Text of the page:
War Finance in 17th-Century Massachusetts Bay: An Alternative History of the Bills of Credit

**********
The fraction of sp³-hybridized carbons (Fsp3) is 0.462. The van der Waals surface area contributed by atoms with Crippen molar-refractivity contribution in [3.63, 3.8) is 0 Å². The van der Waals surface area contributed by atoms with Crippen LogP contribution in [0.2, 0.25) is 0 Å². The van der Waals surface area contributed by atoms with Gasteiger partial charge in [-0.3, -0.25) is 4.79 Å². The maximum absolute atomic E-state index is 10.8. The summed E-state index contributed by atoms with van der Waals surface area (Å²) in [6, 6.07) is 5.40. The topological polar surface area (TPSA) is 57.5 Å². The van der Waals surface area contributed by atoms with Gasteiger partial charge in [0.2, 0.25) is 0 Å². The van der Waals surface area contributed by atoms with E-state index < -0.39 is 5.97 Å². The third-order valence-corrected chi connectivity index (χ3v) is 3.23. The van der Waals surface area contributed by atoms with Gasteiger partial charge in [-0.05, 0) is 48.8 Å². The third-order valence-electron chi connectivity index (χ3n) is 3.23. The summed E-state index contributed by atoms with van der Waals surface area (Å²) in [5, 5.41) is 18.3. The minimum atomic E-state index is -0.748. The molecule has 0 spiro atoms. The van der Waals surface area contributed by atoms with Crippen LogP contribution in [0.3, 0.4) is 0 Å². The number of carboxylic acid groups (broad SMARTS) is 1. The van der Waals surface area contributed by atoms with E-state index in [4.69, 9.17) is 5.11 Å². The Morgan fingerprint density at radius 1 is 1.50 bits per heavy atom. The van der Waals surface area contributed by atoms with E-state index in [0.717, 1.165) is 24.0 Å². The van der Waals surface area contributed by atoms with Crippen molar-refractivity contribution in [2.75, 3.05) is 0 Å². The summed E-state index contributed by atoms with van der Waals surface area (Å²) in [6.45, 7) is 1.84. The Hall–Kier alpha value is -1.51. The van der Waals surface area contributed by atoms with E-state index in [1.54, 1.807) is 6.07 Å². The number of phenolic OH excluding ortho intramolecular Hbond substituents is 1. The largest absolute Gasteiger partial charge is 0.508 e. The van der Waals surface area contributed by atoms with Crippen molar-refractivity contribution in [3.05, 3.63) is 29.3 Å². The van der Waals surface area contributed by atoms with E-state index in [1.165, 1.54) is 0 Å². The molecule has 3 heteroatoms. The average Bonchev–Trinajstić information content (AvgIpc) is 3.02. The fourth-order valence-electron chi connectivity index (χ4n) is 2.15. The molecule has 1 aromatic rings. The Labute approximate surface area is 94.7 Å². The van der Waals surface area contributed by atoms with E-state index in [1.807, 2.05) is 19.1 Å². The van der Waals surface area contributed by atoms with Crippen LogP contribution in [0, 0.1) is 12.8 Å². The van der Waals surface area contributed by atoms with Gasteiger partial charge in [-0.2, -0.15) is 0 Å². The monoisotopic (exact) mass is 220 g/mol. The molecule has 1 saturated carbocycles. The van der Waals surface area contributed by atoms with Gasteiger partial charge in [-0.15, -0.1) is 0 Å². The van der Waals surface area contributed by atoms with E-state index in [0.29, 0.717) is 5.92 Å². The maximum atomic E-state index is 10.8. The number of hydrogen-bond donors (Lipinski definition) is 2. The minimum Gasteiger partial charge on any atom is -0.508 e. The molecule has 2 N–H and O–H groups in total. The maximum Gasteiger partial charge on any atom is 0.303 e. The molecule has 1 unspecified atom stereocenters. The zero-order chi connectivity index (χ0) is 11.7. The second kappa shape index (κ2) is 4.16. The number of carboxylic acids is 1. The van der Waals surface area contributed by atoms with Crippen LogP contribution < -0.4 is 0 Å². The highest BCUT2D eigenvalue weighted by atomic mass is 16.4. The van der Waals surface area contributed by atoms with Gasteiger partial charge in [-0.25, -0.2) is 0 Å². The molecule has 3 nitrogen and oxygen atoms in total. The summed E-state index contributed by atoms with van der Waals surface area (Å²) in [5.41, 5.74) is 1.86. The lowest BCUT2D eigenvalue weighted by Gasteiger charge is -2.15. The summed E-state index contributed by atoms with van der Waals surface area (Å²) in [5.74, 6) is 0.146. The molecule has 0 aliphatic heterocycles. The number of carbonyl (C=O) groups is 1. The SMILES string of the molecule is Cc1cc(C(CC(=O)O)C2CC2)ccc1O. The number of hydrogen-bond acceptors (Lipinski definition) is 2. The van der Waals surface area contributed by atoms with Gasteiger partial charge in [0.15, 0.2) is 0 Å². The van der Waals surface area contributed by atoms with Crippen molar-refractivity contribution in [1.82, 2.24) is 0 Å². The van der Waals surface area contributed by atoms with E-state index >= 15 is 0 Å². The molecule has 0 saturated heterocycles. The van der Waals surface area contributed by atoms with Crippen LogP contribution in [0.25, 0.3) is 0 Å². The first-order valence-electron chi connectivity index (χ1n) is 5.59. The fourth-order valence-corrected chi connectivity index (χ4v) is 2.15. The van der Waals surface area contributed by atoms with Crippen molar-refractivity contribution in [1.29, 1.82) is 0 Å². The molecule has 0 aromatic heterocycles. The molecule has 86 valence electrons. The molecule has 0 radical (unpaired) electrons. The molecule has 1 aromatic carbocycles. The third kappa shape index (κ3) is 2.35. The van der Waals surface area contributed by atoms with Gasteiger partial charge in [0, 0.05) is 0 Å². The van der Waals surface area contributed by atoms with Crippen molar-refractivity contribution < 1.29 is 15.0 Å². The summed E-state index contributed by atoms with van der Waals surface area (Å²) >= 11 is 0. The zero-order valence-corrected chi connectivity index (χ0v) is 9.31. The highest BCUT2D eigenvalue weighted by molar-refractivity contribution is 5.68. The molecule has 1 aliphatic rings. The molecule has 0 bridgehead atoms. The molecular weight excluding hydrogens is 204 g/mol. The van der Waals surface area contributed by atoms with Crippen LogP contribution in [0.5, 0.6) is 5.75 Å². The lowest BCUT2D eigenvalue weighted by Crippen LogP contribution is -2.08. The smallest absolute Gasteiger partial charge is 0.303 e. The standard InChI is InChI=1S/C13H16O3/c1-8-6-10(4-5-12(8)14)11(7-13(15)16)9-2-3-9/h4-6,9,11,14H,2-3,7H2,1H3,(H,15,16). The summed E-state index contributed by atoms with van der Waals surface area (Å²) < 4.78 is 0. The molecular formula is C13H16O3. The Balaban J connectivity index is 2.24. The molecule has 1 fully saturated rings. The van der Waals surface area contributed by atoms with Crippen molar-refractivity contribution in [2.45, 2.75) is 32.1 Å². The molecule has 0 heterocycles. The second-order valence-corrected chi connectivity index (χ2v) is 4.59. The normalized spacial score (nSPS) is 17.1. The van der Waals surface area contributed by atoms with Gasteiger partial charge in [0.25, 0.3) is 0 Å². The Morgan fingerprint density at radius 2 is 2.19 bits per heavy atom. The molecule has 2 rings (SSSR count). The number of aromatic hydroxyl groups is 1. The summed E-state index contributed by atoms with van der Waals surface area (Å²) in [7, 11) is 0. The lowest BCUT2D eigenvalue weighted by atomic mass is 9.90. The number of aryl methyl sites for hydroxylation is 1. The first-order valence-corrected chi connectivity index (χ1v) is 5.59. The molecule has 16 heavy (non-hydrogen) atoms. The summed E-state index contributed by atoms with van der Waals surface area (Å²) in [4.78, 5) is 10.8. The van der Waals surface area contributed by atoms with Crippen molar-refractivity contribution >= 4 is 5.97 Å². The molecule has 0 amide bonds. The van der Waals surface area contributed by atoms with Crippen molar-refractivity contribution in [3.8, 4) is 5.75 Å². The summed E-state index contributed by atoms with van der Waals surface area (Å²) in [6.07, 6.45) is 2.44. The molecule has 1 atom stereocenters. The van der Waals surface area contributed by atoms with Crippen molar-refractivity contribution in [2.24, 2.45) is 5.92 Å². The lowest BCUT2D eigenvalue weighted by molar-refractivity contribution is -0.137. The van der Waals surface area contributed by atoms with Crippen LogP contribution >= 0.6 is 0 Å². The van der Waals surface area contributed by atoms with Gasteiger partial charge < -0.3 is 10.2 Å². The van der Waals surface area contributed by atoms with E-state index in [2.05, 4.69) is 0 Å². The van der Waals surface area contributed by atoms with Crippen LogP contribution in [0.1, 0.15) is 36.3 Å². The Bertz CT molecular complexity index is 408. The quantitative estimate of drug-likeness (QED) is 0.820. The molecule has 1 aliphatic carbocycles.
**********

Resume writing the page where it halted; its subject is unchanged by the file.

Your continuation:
Massachusetts Bay colony is well known as the first North American British colony to issue bills of credit in December 1690. The literature explains their issuance by pointing to certain conditions present at the time, specifically the return of disgruntled soldiers and seamen from a failed military expedition and the constitutional uncertainty created by the lack of a new charter. This paper will place the bills of credit within the longer history of war finance in Massachusetts. Were the bills of credit a revolutionary new approach to war finance, or were they a natural evolution from earlier methods and techniques? This paper will reconstruct the public finance history of the Colony in the seventeenth century, with a focus on how the Colony financed its war against the Wampanoag nation and its allies (“King Philip’s War,” 1675-77). My primary sources include the Records of the Governor and Company of the Massachusetts Bay, Boston Town Records, and John Hull’s accounts as Treasurer of the Colony. I use these records to construct a long-run (1650-1715) public finance data set tracking property tax rates, poll tax rates, whether taxes were to be paid in money or commodities, and the prices at which commodities were accepted in payment of taxes. The sources also show how the Colony borrowed from taxpayers in the period before bills of credit. This historical public-finance accounting exercise provides an alternative way to think about the problem, and the constraints, that Massachusetts Bay leaders faced in December 1690.